The international scientific community is aware that our planet will have to face the impacts of climate change. This will probably happen even if greenhouse gas and aerosol emissions will be significantly reduced in the coming decades by implementing mitigation policies on a global scale.

In this context, the potential expected impacts of climate change and the main vulnerabilities in agriculture and forestry for the planet can be highlighted in the worsening of the already existing conditions of strong pressure on water resources, with a consequent reduction in the quality and availability of water; alterations of the hydrogeological regime that could increase the risk of landslides, mud flows and debris, rock collapses and flash floods; possible soil degradation and higher risk of soil erosion and desertification; risk of forest fires and droughts for forests; risk of loss of biodiversity and natural ecosystems; risk of flooding and erosion of coastal areas due to a greater incidence of extreme weather events and rising sea levels (also in association with the phenomenon of subsidence, of both natural and anthropic origin); potential reduction in agricultural productivity especially for wheat crops, but also for fruit and vegetables.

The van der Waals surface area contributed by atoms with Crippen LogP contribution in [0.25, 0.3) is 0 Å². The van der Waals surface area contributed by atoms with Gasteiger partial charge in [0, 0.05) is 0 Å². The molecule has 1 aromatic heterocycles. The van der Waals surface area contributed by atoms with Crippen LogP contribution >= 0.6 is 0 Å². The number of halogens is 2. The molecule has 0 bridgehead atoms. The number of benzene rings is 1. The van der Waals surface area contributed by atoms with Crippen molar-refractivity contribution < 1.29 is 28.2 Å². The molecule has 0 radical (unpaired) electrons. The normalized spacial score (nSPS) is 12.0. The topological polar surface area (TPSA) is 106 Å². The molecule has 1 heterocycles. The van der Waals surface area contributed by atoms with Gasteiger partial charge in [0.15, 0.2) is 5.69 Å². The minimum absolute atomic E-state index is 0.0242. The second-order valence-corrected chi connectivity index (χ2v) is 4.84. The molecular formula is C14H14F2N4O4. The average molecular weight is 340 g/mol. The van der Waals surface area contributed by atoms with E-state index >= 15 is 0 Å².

To this end it is necessary to design adaptation measures in order to prevent natural disasters, to manage natural resources in a sustainable manner and to protect the environment. In this sense, design must be sufficient to adequately address the consequences of climate change impacts. A coherent and clear strategic approach is therefore necessary for the implementation of an action plan that guarantees that the adaptation measures are adopted promptly, are effective and consistent in terms of sustainability.